We’ve just returned from an amazing trip to the U.S. that included a six-day cooking course in South Dakota, and a car trip from there to Tacoma, Washington. During class, participants made gorgeous meals from almost one hundred percent local ingredients, which were accompanied by baguettes from La Brea bakery. They arrive frozen and partially baked. Five minutes in an extremely hot oven and the baguettes emerge crackling and delicious.
Michelle Storer with “the Teach” Photo by Cathy Arkle
As we wound our way through the Plains and the Bitterroot Mountains back to the West Coast, with stops in Cody, Wyoming, Ennis, Montana, Yellowstone National Park (glorious), and Spokane, Washington, we ate exceedingly well. I was surprised and delighted with the restaurants we visited. From the Continental Divide in Ennis to Clover in Spokane, meals were made with fresh, local ingredients prepared with great care.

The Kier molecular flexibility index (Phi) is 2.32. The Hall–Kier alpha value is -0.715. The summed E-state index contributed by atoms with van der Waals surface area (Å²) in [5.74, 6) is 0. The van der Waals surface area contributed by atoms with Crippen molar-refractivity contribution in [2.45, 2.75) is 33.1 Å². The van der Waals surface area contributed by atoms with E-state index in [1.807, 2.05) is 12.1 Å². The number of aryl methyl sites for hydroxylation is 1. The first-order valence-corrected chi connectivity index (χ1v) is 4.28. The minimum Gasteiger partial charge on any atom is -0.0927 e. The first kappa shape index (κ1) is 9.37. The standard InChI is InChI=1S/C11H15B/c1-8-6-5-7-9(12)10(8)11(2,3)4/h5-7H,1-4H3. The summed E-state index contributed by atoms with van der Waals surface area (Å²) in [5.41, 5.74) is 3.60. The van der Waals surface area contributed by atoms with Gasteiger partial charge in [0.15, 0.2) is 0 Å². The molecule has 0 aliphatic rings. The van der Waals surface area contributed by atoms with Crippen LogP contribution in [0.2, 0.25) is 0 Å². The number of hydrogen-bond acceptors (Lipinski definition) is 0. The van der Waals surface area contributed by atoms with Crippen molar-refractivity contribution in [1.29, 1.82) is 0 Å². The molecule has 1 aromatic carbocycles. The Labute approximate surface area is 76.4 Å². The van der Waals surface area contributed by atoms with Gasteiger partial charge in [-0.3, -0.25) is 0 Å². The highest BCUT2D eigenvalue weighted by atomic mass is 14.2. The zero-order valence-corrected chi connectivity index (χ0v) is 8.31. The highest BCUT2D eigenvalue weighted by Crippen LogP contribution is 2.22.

Bread, however, remained a weak spot. Of course, bread isn’t as important in the U.S. as it is here where no meal is complete without it.
On our return a couple of days ago, after a long airline voyage where the food was execrable, our first stop was the bakery. Our favorite is closed for vacation but that didn’t matter. Good bread is easily had at just about any boulangerie in our town, and we weren’t disappointed. I got two “parisses,” a firm, sourdough baguette made with hard-wheat flour and baked to a caramel-y turn. Still warm from the oven, golden, crackling crust and creamy, hole-filled interior was so overwhelmingly redolent of fresh, toasted wheat that one disappeared immediately. It needed nothing, not even butter, to dress it up.
And that loaf of bread, so simple and so perfect, was both the staff of life, and the perfect welcome home!